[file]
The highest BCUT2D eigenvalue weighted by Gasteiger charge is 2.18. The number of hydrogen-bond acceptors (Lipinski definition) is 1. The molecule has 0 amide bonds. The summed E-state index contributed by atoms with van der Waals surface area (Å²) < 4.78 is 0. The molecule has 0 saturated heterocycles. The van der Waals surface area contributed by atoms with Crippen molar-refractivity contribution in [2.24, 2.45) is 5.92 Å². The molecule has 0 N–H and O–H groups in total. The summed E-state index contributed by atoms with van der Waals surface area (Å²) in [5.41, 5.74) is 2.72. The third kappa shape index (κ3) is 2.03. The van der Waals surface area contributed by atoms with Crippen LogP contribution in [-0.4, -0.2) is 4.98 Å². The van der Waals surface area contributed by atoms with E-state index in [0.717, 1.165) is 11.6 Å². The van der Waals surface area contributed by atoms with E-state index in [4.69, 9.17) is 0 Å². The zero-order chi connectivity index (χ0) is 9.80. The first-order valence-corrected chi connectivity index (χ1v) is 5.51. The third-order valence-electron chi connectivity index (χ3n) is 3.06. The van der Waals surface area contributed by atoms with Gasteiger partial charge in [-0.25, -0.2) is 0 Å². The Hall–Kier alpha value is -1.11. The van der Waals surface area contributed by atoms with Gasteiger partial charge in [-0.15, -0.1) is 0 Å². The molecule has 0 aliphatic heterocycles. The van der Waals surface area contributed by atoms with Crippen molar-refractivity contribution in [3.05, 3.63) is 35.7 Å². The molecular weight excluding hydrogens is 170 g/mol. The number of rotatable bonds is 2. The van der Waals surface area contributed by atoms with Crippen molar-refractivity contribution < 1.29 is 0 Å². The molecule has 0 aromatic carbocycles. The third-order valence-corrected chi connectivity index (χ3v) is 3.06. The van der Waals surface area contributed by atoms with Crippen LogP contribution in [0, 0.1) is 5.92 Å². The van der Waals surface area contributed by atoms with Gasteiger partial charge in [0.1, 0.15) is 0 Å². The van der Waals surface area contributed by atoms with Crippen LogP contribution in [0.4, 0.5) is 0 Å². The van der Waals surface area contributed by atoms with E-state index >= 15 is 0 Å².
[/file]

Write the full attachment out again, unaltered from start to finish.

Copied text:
The highest BCUT2D eigenvalue weighted by Gasteiger charge is 2.18. The number of hydrogen-bond acceptors (Lipinski definition) is 1. The molecule has 0 amide bonds. The summed E-state index contributed by atoms with van der Waals surface area (Å²) < 4.78 is 0. The molecule has 0 saturated heterocycles. The van der Waals surface area contributed by atoms with Crippen molar-refractivity contribution in [2.24, 2.45) is 5.92 Å². The molecule has 0 N–H and O–H groups in total. The summed E-state index contributed by atoms with van der Waals surface area (Å²) in [5.41, 5.74) is 2.72. The third kappa shape index (κ3) is 2.03. The van der Waals surface area contributed by atoms with Crippen LogP contribution in [-0.4, -0.2) is 4.98 Å². The van der Waals surface area contributed by atoms with E-state index in [0.717, 1.165) is 11.6 Å². The van der Waals surface area contributed by atoms with E-state index in [4.69, 9.17) is 0 Å². The zero-order chi connectivity index (χ0) is 9.80. The first-order valence-corrected chi connectivity index (χ1v) is 5.51. The third-order valence-electron chi connectivity index (χ3n) is 3.06. The van der Waals surface area contributed by atoms with Gasteiger partial charge in [-0.25, -0.2) is 0 Å². The Hall–Kier alpha value is -1.11. The van der Waals surface area contributed by atoms with Gasteiger partial charge in [-0.15, -0.1) is 0 Å². The molecule has 0 aliphatic heterocycles. The van der Waals surface area contributed by atoms with Crippen molar-refractivity contribution in [3.05, 3.63) is 35.7 Å². The molecular weight excluding hydrogens is 170 g/mol. The number of rotatable bonds is 2. The van der Waals surface area contributed by atoms with Crippen molar-refractivity contribution < 1.29 is 0 Å². The molecule has 0 aromatic carbocycles. The third-order valence-corrected chi connectivity index (χ3v) is 3.06. The van der Waals surface area contributed by atoms with Crippen LogP contribution in [0, 0.1) is 5.92 Å². The van der Waals surface area contributed by atoms with Gasteiger partial charge in [0.1, 0.15) is 0 Å². The van der Waals surface area contributed by atoms with Crippen LogP contribution in [0.4, 0.5) is 0 Å². The van der Waals surface area contributed by atoms with E-state index >= 15 is 0 Å².